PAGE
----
There is a general understanding that investment advisers have a fiduciary relationship with their clients – in other words, that they are required to act in the client's best interests. But although this concept makes sense in the abstract, it isn't always clear what an adviser needs to do to fulfill their fiduciary duty in real-life situations.
In 2019, the SEC released a Commission Interpretation that separated the obligation of RIAs to act in their clients' best interests into separate duties of care (to provide investment advice in the best interest of the client) and loyalty (to eliminate or disclose all potential conflicts of interest with the client). But while that interpretation clarified at a high level the SEC's view on what constitutes an adviser's fiduciary duty, it didn't provide many actionable takeaways for RIAs to shape their conduct.
So in April 2023, SEC staff released a Staff Bulletin (which, although not an 'official' pronouncement of the SEC, does represent the views of the staff who actually conduct adviser examinations and pursue enforcement of the SEC's regulations) to further explain the investment adviser's duty of care, particularly as it regards to working with retail investor clients.
According to the Staff Bulletin, there are 3 overarching components involved in performing an adviser's duty of care: 1) An understanding of the potential risks, rewards, and costs of a recommended investment; 2) an understanding of the client's overall financial picture as it relates to the investment; and 3) a reasonable basis for concluding that the recommendation is in the client's best interest. These 3 components in practice make up a core part of the adviser's fiduciary duty to their clients.
The Staff Bulletin also includes some best practices to help advisers show that they followed the standard of care, such as inventorying all investment products deployed in client accounts and performing a reasonable investigation into how each product works; analyzing the total cost of each investment (including fees, commissions, and taxes); creating an 'investment profile' of relevant information for each client (for which the bulletin provides a list of specific items to consider); and considering a range of possible alternatives to each investment in order to have a reasonable basis to believe the one chosen is indeed in the client's best interests.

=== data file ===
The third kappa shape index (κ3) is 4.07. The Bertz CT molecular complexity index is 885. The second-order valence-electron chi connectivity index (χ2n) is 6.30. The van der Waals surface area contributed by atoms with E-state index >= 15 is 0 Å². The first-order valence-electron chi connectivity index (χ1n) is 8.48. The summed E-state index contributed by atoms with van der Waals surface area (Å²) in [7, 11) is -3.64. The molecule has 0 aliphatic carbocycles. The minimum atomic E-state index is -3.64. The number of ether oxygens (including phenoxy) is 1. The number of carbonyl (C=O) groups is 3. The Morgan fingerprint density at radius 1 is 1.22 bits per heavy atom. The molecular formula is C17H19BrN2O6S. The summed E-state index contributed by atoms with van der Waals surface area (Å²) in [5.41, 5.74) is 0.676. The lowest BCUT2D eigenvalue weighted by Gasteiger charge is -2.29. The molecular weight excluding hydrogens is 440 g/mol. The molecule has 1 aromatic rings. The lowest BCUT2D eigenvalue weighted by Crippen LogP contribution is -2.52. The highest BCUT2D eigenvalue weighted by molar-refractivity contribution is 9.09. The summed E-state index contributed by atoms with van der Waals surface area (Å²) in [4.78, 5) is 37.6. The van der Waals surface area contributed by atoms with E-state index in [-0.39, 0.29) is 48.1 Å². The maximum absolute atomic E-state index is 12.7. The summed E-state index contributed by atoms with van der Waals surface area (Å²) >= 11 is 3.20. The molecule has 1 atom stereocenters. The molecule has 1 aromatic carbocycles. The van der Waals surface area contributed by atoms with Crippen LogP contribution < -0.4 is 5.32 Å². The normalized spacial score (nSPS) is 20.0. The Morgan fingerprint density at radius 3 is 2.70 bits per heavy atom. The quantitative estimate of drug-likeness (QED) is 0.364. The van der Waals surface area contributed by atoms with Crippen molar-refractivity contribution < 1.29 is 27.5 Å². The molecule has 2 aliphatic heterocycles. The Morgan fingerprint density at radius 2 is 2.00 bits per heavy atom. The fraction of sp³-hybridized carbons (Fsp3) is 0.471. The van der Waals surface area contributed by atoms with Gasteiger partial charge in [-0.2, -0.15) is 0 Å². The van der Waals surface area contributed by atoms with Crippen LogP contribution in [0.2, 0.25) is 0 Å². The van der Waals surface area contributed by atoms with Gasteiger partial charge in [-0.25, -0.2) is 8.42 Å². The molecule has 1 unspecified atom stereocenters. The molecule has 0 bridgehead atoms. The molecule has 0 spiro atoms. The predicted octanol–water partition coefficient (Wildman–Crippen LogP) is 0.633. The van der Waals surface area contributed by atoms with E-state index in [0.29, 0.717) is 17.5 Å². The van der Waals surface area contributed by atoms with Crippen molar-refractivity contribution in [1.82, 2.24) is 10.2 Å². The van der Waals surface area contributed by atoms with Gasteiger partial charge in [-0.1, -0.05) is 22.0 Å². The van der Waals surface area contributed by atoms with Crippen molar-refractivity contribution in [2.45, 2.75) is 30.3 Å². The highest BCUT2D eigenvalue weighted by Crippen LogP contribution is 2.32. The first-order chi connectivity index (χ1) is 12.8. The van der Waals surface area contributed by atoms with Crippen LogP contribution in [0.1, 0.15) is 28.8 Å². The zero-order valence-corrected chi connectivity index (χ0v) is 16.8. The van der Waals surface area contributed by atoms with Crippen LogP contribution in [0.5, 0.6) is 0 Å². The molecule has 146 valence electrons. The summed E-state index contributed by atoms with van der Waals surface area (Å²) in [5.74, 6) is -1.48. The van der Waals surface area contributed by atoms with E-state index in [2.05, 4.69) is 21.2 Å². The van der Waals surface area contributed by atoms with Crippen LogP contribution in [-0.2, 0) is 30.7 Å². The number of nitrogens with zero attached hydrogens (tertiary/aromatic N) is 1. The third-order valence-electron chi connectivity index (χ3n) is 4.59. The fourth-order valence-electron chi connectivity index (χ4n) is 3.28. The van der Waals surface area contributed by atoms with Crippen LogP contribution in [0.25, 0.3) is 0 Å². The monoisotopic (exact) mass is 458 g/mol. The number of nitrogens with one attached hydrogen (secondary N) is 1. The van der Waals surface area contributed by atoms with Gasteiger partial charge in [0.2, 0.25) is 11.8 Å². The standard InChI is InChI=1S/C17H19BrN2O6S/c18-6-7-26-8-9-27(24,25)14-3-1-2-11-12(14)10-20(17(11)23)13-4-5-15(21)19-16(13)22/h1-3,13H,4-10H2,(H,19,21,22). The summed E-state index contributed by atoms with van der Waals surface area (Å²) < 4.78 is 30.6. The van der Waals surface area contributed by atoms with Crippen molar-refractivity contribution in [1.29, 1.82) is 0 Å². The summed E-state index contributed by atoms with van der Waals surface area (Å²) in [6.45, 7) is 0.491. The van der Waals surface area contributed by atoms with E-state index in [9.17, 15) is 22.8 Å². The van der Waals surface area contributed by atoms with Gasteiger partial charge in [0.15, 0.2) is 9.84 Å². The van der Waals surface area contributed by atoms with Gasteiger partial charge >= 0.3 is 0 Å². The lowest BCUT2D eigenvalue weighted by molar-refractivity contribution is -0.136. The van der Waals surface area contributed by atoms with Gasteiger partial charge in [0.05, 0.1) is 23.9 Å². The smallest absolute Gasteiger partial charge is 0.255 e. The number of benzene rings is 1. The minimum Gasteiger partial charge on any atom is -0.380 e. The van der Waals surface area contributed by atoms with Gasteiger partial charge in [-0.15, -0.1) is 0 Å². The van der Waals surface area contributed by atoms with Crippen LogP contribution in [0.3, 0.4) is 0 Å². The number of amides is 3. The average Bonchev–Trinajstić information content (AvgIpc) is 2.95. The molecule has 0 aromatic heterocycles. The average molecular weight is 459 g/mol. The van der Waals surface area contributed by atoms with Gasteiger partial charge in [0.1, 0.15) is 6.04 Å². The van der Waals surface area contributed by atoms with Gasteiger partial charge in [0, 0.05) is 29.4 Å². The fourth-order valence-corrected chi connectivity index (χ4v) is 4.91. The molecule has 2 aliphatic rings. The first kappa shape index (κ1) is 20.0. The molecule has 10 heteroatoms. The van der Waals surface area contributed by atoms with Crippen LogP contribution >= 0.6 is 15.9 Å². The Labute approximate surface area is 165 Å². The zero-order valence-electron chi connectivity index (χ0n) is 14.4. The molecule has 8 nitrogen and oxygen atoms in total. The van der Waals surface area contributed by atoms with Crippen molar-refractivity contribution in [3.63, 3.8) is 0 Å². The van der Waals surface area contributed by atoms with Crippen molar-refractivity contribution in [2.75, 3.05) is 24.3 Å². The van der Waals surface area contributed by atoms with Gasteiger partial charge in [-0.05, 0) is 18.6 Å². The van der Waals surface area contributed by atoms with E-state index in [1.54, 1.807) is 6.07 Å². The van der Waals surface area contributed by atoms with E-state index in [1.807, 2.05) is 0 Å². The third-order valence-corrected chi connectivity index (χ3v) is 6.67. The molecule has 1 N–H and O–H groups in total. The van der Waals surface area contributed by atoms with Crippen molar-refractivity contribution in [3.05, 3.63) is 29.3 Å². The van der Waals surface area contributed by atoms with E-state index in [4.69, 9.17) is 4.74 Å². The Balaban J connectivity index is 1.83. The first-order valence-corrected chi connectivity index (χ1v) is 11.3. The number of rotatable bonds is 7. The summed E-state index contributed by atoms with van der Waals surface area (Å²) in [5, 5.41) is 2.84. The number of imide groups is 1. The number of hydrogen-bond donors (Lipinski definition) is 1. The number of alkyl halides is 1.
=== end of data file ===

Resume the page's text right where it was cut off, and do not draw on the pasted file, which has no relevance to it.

Additionally, the Staff Bulletin includes details for registered broker-dealer representatives subject to the SEC's Regulation Best Interest (Reg BI) rule. Most notably, while the bulletin states that the fiduciary obligations are generally the same between RIAs and broker-dealers whose fiduciary obligations are triggered under Reg BI, dually registered broker-dealer representatives are also obliged to disclose the capacity in which they are acting (i.e., as a broker-dealer representative or an investment adviser representative) and to consider whether a brokerage account or an advisory account is better suited for a client (depending on whether the client is just looking to purchase a product, or whether they're seeking ongoing advice and management).
Ultimately, although many advisers may find the numerous requirements for ongoing due diligence and documentation daunting, the reality is that the Staff Bulletin simply seeks to enumerate how advisers can fulfill their already existing fiduciary responsibilities, many of which were previously left open to interpretation (and often only clarified when the SEC decided to pursue an enforcement action against a firm for breaching those duties). Which hopefully means that it will be easier for firms to understand how specifically to serve as fiduciaries for their clients, since they now have a clear (or at least clearer) path for doing so!